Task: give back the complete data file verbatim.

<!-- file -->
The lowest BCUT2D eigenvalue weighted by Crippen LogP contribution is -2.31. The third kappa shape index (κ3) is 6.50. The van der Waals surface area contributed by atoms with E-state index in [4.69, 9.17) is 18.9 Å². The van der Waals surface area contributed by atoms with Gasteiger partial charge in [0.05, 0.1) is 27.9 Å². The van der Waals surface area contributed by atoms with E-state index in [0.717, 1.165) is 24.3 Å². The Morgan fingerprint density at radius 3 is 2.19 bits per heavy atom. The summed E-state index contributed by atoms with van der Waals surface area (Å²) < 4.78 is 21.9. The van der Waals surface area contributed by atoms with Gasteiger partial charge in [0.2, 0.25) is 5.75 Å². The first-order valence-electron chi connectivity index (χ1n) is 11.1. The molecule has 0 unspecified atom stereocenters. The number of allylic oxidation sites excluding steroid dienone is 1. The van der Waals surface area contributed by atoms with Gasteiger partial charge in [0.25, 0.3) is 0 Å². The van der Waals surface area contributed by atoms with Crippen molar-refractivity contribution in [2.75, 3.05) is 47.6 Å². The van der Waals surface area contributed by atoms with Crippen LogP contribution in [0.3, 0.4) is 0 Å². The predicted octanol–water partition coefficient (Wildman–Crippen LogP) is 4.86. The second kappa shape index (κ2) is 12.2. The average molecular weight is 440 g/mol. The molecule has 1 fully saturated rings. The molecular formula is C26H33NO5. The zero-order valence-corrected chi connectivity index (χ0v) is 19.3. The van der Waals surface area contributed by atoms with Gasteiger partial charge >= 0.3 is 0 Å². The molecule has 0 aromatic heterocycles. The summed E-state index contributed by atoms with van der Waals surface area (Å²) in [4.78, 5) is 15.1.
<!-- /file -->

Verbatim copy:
The lowest BCUT2D eigenvalue weighted by Crippen LogP contribution is -2.31. The third kappa shape index (κ3) is 6.50. The van der Waals surface area contributed by atoms with E-state index in [4.69, 9.17) is 18.9 Å². The van der Waals surface area contributed by atoms with Gasteiger partial charge in [0.05, 0.1) is 27.9 Å². The van der Waals surface area contributed by atoms with E-state index in [0.717, 1.165) is 24.3 Å². The Morgan fingerprint density at radius 3 is 2.19 bits per heavy atom. The summed E-state index contributed by atoms with van der Waals surface area (Å²) < 4.78 is 21.9. The van der Waals surface area contributed by atoms with Gasteiger partial charge in [0.2, 0.25) is 5.75 Å². The first-order valence-electron chi connectivity index (χ1n) is 11.1. The molecule has 0 unspecified atom stereocenters. The number of allylic oxidation sites excluding steroid dienone is 1. The van der Waals surface area contributed by atoms with Gasteiger partial charge in [0.25, 0.3) is 0 Å². The van der Waals surface area contributed by atoms with Crippen molar-refractivity contribution in [2.75, 3.05) is 47.6 Å². The van der Waals surface area contributed by atoms with Crippen LogP contribution in [0.3, 0.4) is 0 Å². The predicted octanol–water partition coefficient (Wildman–Crippen LogP) is 4.86. The second kappa shape index (κ2) is 12.2. The average molecular weight is 440 g/mol. The molecule has 1 fully saturated rings. The molecular formula is C26H33NO5. The zero-order valence-corrected chi connectivity index (χ0v) is 19.3. The van der Waals surface area contributed by atoms with Gasteiger partial charge >= 0.3 is 0 Å². The molecule has 0 aromatic heterocycles. The summed E-state index contributed by atoms with van der Waals surface area (Å²) in [4.78, 5) is 15.1.